Uncategorized

/Uncategorized
­

Thirteen Reasons why it’s Time for a Raise – #2 A higher federal minimum wage leads to lower employee turnover

A 2005 study showed that when San Francisco raised their minimum wage to $8.50 an hour, at the time one of the highest wages in the nation, employees were more likely to remain employed for longer periods of time. Moderate increases in the federal minimum wage result in lower employee separation: meaning lower turnover.

 

By |December 2nd, 2015|Uncategorized|Comments Off on Thirteen Reasons why it’s Time for a Raise – #2 A higher federal minimum wage leads to lower employee turnover

Letter to Gov. Mike Huckabee

November 3rd, 2015

 

Dear Governor Huckabee,

 

Over the past year, there have been advances in wages for workers. Many cities and states have increased their minimum wages providing millions of impoverished of Americans with a long-overdue raise. But at the federal level, progress is nonexistent. Because of party infighting, futile “Obamacare” repeal efforts and corporate lobbying, there has been too little focus on long-needed relief for suffering Americans.

 

Governor, you have stated time and again that it is the federal minimum wage is not enough to live on. It is time to raise it so that people can earn enough to live on.  Adjusted for inflation, the federal minimum wage in 1968 would amount to about $11 per hour, significantly above the current $7.25 an hour. Does that seem fair when the CEO of Walmart makes over $12,000 an hour and lavish benefits?

 

Here are some facts about raising the minimum wage for you to consider:

 

You can’t survive on $7.25. A worker making the federal minimum earns approximately $15,000 gross a year, far below the $24,000 poverty threshold for a family of four.
The current minimum wage stifles economic growth. Since 1968, the minimum wage has lost one-third of its purchasing power, meaning that working Americans have far less than they need to spend on necessities
A higher minimum wage will lead to fewer people on welfare: A 2014 study by the Economic Policy Institute (EPI) found that raising the minimum wage to $10.10 an hour would lead to a savings of $7.6 billion annually in social welfare programs.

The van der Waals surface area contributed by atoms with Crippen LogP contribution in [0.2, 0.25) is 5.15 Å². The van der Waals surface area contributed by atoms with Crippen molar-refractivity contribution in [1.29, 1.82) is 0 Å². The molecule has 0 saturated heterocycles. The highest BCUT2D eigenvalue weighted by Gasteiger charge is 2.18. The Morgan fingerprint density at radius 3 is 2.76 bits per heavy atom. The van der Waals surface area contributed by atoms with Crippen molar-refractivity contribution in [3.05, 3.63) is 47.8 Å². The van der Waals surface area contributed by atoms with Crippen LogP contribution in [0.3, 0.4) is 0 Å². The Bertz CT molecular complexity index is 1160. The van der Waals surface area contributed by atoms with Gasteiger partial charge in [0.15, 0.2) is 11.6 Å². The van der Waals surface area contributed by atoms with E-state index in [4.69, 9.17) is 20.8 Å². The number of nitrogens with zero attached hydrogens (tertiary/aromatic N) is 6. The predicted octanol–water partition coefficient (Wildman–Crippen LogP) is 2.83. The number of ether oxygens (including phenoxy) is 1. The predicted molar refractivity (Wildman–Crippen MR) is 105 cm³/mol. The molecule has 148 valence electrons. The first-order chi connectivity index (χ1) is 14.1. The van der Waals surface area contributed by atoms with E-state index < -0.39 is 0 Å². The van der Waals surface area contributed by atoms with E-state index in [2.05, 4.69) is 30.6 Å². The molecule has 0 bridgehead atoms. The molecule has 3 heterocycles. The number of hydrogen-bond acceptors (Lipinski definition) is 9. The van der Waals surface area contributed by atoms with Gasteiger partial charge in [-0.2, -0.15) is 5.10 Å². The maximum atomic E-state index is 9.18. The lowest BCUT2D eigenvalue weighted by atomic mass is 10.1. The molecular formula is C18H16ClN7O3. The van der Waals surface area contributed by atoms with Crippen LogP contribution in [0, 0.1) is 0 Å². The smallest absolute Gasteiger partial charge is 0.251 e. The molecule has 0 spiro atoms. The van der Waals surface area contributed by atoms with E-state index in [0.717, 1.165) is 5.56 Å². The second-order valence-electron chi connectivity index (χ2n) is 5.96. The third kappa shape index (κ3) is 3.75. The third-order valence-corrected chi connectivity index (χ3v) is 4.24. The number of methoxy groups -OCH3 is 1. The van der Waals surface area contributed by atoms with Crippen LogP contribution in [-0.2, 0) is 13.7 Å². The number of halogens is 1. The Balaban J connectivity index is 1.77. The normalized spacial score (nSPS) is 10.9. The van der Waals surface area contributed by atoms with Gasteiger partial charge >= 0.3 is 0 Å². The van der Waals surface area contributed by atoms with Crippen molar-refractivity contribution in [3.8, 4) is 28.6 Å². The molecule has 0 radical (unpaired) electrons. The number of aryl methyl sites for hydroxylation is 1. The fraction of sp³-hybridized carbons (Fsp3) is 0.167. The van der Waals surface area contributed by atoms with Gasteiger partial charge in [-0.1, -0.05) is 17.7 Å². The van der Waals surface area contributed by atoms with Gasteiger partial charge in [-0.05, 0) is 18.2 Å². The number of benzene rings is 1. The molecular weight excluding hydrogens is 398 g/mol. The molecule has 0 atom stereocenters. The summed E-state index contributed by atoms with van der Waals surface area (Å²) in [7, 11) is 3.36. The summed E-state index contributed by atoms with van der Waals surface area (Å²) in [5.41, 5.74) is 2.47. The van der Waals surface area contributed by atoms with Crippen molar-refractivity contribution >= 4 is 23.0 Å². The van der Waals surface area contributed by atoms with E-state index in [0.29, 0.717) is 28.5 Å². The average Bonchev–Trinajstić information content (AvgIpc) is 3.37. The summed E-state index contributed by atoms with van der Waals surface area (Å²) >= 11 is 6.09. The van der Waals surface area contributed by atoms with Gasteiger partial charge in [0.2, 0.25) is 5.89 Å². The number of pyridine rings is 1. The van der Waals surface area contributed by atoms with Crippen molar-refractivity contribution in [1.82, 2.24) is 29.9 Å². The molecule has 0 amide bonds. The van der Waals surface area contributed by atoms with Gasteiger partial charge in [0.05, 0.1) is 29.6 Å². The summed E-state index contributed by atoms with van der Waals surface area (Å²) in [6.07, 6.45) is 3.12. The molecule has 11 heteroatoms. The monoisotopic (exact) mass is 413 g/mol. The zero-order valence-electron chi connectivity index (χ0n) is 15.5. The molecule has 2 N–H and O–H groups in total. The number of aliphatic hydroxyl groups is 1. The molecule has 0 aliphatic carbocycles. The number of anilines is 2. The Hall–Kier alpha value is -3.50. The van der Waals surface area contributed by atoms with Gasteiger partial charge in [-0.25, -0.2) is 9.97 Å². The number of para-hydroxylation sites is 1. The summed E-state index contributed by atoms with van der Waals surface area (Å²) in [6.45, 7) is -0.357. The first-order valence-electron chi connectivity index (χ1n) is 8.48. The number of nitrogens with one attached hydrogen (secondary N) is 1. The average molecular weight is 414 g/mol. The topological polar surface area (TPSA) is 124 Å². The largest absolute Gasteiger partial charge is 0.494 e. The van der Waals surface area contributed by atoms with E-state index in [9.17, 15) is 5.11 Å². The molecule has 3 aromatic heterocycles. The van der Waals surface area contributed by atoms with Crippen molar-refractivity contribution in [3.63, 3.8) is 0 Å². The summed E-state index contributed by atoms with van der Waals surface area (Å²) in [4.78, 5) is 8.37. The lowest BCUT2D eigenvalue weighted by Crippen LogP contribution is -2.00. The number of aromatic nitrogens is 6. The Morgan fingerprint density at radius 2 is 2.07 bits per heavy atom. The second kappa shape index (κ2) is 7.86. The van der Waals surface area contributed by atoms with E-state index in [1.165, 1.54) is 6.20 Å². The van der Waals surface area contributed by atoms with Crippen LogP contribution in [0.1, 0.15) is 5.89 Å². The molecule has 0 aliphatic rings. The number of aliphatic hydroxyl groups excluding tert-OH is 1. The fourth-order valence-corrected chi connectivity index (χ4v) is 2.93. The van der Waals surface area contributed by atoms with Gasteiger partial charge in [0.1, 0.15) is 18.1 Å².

Raising the minimum wage is popular. According to a poll by Hart Research 75% of all Americans support a minimum wage hike, including 53% of all Republicans. And a separate poll by the […]

By |November 2nd, 2015|Uncategorized|Comments Off on Letter to Gov. Mike Huckabee

Letter to Gov. Jim Gilmore

November 3rd, 2015

Dear Governor Gilmore,

 

Over the past year, there have been advances in wages for workers. Many cities and states have increased their minimum wages providing millions of impoverished of Americans with a long-overdue raise. But at the federal level, progress is nonexistent. Because of party infighting, futile “Obamacare” repeal efforts and corporate lobbying, there has been too little focus on long-needed relief for suffering Americans.

You have spent a great deal of time talking about growing the economy for the middle class. One of the best ways to do that would be to come out in favor of a strong federal minimum wage. Adjusted for inflation, the federal minimum wage in 1968 would amount to about $11 per hour, significantly above the current $7.25 an hour. Does that seem fair when the CEO of Walmart makes over $12,000 an hour and lavish benefits?

 

Here are some facts about raising the minimum wage for you to consider:

 

You can’t survive on $7.25. A worker making the federal minimum earns approximately $15,000 gross a year, far below the $24,000 poverty threshold for a family of four.